I strongly disagree with your conclusion. However I greatly appreciate you putting the case as you did.

One point only. I see such actions as outright surrender of Israel’s aspiration to be the light of the world and instead view it as emphatically cast in the same mold as all other nations resting on military force.

From BBC NEWS | Middle East | Hamas chief killed in air strike

[quote]
The killing triggered unrest and calls for revenge from Palestinians, as tens of thousands took part in a funeral.

Hamas said Israel had “opened the gates of hell” - but the army said the Sheikh had been “personally responsible” for the killing of Israelis.

…snip…

The BBC’s David Chazan in Gaza says the grief and anger is not limited to Hamas supporters, and further attacks and suicide bombings appear inevitable.

[quote]
Stay safe Israei Dopers it looks like you’re in the deep end once again :frowning:

By the By

Good shooting.

From BBC NEWS | World | Middle East | Hamas chief killed in air strike

Stay safe Israeli Dopers it looks like you’re in the deep end once again :frowning:

By the By

Good shooting.

I haven’t read the link yet, but was anyone else killed in the attack? It seems kind of inevitable that some bystanders are going to get killed if you fire a missile into a crowded street.

7 dead many injured according to the link.

OK - fair enough, I suppose. I can see why you disagree with me. I only wonder what might happen if you (or others) are put in the same “hot seat” as we are constantly. I humbly suggest that at least many who think as you do may act differently if it becomes their own personal lives (and families) on the line… Not that I blame anyone for their current view, nor for any change that may occur - it’s only human to act differently when things hit close to home. A corrolary of the NIMBY syndrome, I guess.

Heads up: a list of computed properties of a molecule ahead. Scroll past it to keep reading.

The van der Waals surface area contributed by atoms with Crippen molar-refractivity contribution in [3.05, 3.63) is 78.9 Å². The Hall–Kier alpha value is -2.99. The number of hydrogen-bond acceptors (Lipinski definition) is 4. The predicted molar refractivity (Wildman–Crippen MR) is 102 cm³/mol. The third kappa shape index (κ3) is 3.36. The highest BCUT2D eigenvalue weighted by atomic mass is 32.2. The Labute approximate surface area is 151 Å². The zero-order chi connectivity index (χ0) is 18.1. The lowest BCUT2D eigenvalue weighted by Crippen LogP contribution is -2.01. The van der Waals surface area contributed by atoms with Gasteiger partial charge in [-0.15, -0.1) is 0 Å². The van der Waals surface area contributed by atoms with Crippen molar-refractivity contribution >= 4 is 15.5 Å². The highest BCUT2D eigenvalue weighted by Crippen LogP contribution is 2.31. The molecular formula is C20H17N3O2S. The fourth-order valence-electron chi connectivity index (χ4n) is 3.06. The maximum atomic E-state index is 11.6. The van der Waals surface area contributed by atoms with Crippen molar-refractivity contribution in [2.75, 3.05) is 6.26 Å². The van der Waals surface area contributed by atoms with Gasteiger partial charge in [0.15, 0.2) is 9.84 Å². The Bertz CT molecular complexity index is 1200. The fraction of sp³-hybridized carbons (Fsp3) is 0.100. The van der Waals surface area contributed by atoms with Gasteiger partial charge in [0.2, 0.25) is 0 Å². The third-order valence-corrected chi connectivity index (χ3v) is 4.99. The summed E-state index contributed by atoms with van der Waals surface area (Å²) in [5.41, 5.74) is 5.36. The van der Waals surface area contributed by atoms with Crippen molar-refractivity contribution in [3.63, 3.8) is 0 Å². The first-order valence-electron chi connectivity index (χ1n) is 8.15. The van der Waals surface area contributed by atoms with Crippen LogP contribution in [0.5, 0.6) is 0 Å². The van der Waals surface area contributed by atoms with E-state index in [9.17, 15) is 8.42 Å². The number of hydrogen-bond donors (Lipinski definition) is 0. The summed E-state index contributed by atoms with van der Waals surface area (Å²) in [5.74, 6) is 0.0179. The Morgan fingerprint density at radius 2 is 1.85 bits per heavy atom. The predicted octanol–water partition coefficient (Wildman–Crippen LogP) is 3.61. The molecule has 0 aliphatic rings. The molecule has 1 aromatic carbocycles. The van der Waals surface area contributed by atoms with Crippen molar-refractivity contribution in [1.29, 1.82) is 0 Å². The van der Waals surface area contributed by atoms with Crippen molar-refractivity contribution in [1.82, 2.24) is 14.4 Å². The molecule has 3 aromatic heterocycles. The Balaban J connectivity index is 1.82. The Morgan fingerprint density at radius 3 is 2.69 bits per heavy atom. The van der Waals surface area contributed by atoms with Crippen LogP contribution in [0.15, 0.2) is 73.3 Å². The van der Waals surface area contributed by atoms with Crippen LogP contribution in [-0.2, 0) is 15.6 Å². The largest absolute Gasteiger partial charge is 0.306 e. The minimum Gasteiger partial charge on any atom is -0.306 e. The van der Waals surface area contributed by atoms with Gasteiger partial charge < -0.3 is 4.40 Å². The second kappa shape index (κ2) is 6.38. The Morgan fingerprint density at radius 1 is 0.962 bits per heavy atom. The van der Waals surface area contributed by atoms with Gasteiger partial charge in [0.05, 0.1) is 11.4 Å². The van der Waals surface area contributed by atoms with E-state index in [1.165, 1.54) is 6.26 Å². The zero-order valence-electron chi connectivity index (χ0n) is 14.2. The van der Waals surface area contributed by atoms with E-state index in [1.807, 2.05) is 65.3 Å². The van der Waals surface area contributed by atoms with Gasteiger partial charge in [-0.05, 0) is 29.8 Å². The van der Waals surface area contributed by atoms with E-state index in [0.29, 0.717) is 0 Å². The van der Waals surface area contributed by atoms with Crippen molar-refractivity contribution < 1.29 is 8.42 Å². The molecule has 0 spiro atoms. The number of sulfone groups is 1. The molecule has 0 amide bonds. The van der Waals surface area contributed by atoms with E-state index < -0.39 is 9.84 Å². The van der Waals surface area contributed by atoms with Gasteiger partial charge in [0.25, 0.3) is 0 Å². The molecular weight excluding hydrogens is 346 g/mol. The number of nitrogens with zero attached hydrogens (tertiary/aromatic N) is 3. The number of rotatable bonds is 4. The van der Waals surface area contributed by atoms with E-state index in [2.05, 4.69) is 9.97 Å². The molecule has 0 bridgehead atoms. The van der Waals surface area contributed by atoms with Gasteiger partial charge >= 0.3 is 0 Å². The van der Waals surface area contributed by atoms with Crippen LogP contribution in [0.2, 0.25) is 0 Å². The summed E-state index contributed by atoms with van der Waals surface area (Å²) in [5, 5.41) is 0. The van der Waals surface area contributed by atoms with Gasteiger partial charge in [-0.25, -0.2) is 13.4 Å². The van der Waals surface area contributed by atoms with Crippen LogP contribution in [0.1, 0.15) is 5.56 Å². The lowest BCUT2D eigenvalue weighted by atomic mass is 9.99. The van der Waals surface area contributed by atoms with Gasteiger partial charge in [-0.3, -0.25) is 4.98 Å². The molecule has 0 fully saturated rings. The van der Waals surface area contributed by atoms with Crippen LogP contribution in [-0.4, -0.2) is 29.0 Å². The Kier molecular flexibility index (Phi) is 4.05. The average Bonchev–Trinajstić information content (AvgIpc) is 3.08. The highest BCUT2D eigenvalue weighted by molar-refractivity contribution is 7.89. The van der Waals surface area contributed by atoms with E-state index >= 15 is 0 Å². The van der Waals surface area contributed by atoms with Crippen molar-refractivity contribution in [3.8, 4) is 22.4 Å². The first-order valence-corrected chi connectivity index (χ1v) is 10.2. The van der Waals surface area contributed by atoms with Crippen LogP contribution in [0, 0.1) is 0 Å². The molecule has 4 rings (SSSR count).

I’m not looking for Israel to be “A light unto nations”. I’m looking to live in a normal, secure country, where I can send my kids to school without being afraid they’ll be blown up on the way. This will take a lot of work on both sides - and is waaaay beyond the scope of this discussion (not to mention has been discussed here to death on many occasions). But in the meanwhile, whoever tries to murder us wholesale will be sought out and taken out - and I think rightfully so. And the innocent dead on the Palestinian side is the price they (and we, too!) pay for my own life and that of my loved ones going on - or at least a better chance of it being so. It’s the choice I’m up against, and it’s the choice that I have to and do accept, frightfully self-centered as it is.

Dani

I’d suggest the vast majority of Palestinians are looking for that too.